Manikay are the ancestral songs of Arnhem Land, passed down over generations and containing vital cultural knowledge. In Singing Bones, Samuel Curkpatrick speaks with manikay singers from Ngukurr in southeastern Arnhem Land, who describe the social, ceremonial and linguistic significance of their songs and discuss their critically acclaimed collaboration with jazz musicians from the Australian Art Orchestra (AAO), Crossing Roper Bar.
Described by the AAO as an ‘electrifying marriage of the very old with the very new’, Crossing Roper Bar premiered at the Garma Music Festival in 2006 and has toured internationally. It features a contemporary interpretation of ‘Wild Blackfella’, a song cycle that follows the ancestor’s journey through his country. In Singing Bones, Curkpatrick charts the development of this project and argues that it is at once an exciting example of creative intercultural collaboration, and a continuation of the manikay tradition.
You can read an extract from Sing Bones below.
The book is out now in print and electronic editions. It is the latest release in our Indigenous Music of Australia series.
An extract from Singing Bones by Samuel Curkpatrick
Ŋilipidji lies in the far northern reaches of the Australian continent, about two days’ drive from the nearest capital city, Darwin. It is a hot, inland place some thirty-five kilometres west of the coast at Blue Mud Bay in the Gulf of Carpentaria. During the wet season each year, Ŋilipidji is encircled by floodwaters. These drain away in the dry season, leaving behind dusty riverbanks and deep, dark waterholes. The low-lying hills to the south are covered by scattered stone outcrops, and the landscape is covered sparsely in hardy eucalyptus and ironbark trees. Ŋilipidji is famous for its historic production of greasy, pink-streaked ŋambi (stone spear heads) and knives at numerous open-ground quarries. A valuable commodity, ŋambi were lethal in hunting and combat, and traded across great distances.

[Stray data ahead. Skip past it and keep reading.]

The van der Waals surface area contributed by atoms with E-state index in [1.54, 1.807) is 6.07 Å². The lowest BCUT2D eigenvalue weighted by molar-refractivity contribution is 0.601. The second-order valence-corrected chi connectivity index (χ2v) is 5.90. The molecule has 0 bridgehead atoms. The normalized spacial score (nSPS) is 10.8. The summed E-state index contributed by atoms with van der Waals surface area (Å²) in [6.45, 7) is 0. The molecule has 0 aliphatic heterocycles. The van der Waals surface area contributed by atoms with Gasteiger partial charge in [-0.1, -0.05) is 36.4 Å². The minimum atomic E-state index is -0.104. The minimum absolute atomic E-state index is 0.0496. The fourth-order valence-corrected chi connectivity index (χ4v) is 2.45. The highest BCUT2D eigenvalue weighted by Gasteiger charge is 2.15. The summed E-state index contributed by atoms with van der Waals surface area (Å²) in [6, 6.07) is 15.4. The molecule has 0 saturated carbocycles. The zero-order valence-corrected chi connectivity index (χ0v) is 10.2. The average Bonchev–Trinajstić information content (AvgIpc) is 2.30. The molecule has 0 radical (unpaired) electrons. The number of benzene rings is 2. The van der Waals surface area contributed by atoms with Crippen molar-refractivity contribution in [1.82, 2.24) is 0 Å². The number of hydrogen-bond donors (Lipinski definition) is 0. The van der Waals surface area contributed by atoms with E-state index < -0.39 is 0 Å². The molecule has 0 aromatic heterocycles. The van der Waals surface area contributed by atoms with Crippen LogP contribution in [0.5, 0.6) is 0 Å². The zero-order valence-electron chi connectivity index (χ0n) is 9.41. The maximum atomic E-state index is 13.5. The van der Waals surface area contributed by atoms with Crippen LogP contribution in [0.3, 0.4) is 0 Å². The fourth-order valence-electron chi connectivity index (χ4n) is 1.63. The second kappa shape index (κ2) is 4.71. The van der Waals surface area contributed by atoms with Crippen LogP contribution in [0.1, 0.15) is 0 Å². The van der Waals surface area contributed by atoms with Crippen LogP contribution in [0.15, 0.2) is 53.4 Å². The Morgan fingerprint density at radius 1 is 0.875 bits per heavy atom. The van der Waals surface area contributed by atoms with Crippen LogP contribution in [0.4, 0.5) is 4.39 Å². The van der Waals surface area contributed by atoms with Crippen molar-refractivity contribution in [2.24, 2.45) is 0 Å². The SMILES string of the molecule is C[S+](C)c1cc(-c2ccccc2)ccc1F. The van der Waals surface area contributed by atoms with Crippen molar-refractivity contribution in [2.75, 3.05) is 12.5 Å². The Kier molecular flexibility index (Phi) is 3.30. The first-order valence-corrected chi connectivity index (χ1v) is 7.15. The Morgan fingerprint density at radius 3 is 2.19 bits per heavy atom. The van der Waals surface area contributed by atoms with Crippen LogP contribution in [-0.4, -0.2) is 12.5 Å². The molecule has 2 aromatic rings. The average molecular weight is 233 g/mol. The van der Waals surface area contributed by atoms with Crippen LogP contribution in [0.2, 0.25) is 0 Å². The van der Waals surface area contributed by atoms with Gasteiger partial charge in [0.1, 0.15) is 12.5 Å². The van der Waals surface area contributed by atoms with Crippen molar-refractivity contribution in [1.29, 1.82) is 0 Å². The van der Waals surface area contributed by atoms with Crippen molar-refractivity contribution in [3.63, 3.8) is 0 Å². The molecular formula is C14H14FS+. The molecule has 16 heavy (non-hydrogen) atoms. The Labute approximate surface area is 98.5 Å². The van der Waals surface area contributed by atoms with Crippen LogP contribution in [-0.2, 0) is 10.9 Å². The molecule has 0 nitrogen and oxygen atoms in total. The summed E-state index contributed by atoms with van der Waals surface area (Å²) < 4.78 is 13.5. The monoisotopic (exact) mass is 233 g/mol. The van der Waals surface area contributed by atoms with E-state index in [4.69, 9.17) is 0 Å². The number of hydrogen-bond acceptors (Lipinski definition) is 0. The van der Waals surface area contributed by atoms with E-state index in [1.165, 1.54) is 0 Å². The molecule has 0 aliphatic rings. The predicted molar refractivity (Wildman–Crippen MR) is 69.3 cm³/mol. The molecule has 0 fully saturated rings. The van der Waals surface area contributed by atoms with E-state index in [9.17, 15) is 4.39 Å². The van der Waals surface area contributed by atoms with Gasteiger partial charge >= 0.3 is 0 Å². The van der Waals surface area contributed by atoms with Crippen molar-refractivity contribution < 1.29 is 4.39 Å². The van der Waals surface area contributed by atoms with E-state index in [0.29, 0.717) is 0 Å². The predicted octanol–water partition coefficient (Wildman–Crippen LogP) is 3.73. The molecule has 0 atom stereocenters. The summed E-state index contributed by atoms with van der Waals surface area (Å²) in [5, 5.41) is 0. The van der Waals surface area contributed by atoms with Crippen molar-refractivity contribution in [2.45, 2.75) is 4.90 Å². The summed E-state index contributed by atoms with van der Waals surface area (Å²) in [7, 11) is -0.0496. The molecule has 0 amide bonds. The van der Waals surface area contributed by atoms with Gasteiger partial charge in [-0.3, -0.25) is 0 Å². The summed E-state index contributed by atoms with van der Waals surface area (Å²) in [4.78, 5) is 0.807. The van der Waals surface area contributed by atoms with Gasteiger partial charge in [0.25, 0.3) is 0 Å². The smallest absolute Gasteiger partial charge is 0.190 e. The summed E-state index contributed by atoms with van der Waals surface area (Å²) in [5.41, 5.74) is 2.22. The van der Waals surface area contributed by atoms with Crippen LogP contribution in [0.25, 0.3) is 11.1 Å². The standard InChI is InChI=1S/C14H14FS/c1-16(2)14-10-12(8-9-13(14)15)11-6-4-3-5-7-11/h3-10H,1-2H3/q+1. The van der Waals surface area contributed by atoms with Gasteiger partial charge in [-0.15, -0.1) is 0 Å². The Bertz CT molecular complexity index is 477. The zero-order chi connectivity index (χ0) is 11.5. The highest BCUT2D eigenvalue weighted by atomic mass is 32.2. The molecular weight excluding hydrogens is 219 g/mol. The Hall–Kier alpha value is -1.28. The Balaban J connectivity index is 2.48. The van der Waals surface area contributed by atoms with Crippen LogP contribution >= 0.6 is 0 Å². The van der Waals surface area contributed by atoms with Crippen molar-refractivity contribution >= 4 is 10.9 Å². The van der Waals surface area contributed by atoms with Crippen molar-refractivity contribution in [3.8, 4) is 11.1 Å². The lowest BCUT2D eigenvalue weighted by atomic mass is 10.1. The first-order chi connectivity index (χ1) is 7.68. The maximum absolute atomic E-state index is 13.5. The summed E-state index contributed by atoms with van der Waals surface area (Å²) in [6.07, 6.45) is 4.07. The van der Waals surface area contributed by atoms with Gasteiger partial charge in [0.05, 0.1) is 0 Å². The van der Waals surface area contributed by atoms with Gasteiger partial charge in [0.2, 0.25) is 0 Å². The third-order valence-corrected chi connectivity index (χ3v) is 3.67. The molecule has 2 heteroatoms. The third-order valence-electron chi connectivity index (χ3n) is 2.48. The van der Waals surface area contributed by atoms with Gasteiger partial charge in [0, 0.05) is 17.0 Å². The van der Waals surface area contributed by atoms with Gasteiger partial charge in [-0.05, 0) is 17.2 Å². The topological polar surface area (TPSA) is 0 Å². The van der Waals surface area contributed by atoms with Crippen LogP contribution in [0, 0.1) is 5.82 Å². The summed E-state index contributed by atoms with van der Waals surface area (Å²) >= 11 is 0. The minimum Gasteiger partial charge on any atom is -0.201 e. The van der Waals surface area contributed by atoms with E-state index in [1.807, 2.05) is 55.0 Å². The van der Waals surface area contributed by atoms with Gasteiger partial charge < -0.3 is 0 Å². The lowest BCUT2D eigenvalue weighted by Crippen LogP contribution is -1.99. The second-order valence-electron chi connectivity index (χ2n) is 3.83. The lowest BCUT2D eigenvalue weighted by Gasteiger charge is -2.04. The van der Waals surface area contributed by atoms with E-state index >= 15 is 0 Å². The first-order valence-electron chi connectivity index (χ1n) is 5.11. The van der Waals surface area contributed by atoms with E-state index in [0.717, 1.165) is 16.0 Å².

Until the fragmented movements of exodus from life on ancestral estates in the mid-1900s, Yolŋu had lived on their traditional homelands for countless generations. Today, Wägilak reside in towns like Ngukurr, hundreds of kilometres away. While the opportunity to get “back to country” is often thwarted by limited access to reliable transport, the possibility never fails to light up excited eyes. When a trip does eventuate every year or so, no one can help but sing all the way home. The gumurr (chest) of manikay—the main body of a song during which sacred names of Ŋilipidji are intoned (see Chapter Five)—pulls swelling hearts back into the embrace of country.
We arrive at Ŋilipidji after two days’ travel via Numbulwar, where, along the way, more family were gathered into the convoy. The old corrugated-iron huts need sweeping, the grass burning to get rid of snakes. Not far from where we are camping is a spring, bubbling through thick foliage and running into still pools. These pools are soft underfoot with thick black silt, making it hard to see any little, shy “snappy ones”—freshwater crocodiles. The spring is an ever-flowing source of life, created when the ancestral Djaŋ’kawu Sisters plunged their sacred digging stick into the ground. A few hundred metres away, this water joins Wunungirrna, the Walker River.